One example is Blues. Soon you will see in the article “Blues Definition” that the pentatonic scale is the “queen” in this style. We will show examples of application of the pentatonic scale in major and minor contexts here in this article and in the article “Blues Definition” we will show the utilization of this scale in Blues. We really advise you to practice well the pentatonic scale in blues, because it is really funny! Spend hours and hours, days and days doing this and you will become a born improviser.
How to practice pentatonic solos
But how do you practice the pentatonic scale to progress and like what you are doing? Follow these steps:
Step 1: Memorize well the minor pentatonic scale and use it in the tonal context. In other words, you can play with this scale inside a minor harmonic field or in a major harmonic field (playing the minor relative pentatonic, in this case). Do this for a long time.
Step 2: Use the minor pentatonic in Blues context, after reading the article “Blues Definition”. Do this for a long time.
Step 3: Now that you are familiarized with the minor pentatonic, you have to memorize the major pentatonic and use it in the tonal context, as you did in step 1.
Step 4: Now that you are familiarized with the two pentatonic scales and know how to use them, play the pentatonic scale starting in all the degrees. Do the following training, which will expand your dominium about the instrument fretboard:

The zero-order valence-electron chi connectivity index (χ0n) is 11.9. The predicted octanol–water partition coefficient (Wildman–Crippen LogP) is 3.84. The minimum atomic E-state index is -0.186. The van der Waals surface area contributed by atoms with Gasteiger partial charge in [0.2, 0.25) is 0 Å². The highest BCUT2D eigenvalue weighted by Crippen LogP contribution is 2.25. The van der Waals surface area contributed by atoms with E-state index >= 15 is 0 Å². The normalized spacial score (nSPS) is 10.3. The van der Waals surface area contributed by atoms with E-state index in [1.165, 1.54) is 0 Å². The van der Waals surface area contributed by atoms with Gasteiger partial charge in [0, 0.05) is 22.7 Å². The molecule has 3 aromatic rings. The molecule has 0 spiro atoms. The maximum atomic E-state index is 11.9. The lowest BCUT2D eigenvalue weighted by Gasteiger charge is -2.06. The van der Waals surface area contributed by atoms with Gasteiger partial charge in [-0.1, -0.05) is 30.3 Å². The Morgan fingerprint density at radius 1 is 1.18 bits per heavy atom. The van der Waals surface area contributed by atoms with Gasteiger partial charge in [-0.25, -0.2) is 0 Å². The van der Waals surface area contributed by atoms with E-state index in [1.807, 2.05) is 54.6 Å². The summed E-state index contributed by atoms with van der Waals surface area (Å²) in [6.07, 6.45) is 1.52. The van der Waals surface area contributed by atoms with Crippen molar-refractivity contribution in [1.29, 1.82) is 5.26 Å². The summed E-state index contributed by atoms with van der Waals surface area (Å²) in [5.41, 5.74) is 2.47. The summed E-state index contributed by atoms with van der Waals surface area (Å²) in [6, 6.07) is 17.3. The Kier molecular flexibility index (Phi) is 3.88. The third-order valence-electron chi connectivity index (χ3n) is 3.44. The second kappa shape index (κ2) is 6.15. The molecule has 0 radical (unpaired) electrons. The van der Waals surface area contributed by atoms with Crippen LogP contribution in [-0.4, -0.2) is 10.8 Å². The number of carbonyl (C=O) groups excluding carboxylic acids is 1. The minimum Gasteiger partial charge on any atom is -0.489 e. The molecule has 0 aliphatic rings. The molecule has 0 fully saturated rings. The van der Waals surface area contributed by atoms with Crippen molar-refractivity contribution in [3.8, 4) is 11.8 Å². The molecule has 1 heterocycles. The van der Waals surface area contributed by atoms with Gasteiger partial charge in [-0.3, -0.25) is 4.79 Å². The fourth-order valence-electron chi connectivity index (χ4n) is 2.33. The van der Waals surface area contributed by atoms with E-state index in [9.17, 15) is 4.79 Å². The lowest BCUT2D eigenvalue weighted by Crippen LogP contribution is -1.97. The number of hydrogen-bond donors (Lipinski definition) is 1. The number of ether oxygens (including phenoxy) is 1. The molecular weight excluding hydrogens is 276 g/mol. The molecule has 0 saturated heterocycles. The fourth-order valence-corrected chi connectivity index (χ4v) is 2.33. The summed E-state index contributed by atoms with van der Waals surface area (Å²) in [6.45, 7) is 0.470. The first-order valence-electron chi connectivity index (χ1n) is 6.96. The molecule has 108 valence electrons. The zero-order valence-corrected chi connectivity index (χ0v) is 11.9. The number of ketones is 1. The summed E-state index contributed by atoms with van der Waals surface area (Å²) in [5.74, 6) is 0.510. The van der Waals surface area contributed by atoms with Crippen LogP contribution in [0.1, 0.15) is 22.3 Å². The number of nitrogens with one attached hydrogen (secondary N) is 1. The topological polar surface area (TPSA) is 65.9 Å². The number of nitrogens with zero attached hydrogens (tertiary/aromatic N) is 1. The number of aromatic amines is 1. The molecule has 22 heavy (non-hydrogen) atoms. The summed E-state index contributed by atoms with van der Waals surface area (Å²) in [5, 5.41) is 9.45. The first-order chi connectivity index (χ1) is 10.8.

We will play the pentatonic scale in C major tonality, but starting in other degrees (other regions of the instrument fretboard). We will go first in G, playing the other notes of the C pentatonic (this will create a peculiar drawing). After that, we will do the same pentatonic scale, but starting with A. There is nothing magical in this, we will play the same notes as before; we will only start in A instead of starting in G. After that we will do the same to all the other degrees.
Check below the drawing and memorize each one:
This is the same idea that we had to create the Greek modes.
In the case of Greek modes, there were 7 notes in the scale; therefore starting with each degree resulted in 7 scales. Here in the pentatonic we had 5 scales.
Now the mission is to practice the same way that you did in the previous steps. Use these drawings in the tonal and Blues contexts.
Very well, you already have material to study for months! Your performance in improvisation is being developed. If you master only the concepts that we talked about until here you will be able to improvise in the most of the songs that exist.
Don’t waste this knowledge. Put it into practice!
We will show you bellow some examples of application of the complete pentatonic scale (drawing starting in all the degrees), in the tonal context (major and minor relative harmonic field). All this is to give you a boost in your ideas!
And the application of the pentatonic in the Blues context will be shown in the article “Blues Definition”.
The solo of the article in the Guitar Pro below is in A minor tonality. The harmony has the following chords:
| Am | F | C | G |
You can download the file here: soon!
Go to: Blues definition
Back to: Module 4